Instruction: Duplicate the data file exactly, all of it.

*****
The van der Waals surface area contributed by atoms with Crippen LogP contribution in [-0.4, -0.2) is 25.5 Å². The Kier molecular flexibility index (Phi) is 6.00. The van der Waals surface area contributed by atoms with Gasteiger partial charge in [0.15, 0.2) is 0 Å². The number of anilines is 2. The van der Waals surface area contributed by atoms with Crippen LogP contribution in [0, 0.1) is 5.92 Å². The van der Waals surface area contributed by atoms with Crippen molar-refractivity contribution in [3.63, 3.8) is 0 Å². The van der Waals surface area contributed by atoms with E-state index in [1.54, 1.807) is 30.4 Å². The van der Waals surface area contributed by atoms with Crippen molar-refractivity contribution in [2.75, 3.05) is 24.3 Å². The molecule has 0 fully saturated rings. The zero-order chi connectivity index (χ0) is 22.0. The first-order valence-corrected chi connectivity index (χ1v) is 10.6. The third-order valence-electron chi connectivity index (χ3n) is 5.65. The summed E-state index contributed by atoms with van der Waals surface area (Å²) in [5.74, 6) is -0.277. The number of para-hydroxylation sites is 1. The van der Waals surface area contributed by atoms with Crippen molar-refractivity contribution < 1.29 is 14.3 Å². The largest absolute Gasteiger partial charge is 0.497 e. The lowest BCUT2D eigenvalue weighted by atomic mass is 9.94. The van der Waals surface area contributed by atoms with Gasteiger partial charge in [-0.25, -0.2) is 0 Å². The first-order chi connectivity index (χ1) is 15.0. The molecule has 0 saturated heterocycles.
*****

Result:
The van der Waals surface area contributed by atoms with Crippen LogP contribution in [-0.4, -0.2) is 25.5 Å². The Kier molecular flexibility index (Phi) is 6.00. The van der Waals surface area contributed by atoms with Gasteiger partial charge in [0.15, 0.2) is 0 Å². The number of anilines is 2. The van der Waals surface area contributed by atoms with Crippen LogP contribution in [0, 0.1) is 5.92 Å². The van der Waals surface area contributed by atoms with Crippen molar-refractivity contribution in [3.63, 3.8) is 0 Å². The van der Waals surface area contributed by atoms with E-state index in [1.54, 1.807) is 30.4 Å². The van der Waals surface area contributed by atoms with Crippen molar-refractivity contribution in [2.75, 3.05) is 24.3 Å². The molecule has 0 fully saturated rings. The zero-order chi connectivity index (χ0) is 22.0. The first-order valence-corrected chi connectivity index (χ1v) is 10.6. The third-order valence-electron chi connectivity index (χ3n) is 5.65. The summed E-state index contributed by atoms with van der Waals surface area (Å²) in [5.74, 6) is -0.277. The number of para-hydroxylation sites is 1. The van der Waals surface area contributed by atoms with Crippen molar-refractivity contribution < 1.29 is 14.3 Å². The largest absolute Gasteiger partial charge is 0.497 e. The lowest BCUT2D eigenvalue weighted by atomic mass is 9.94. The van der Waals surface area contributed by atoms with Gasteiger partial charge in [-0.25, -0.2) is 0 Å². The first-order chi connectivity index (χ1) is 15.0. The molecule has 0 saturated heterocycles.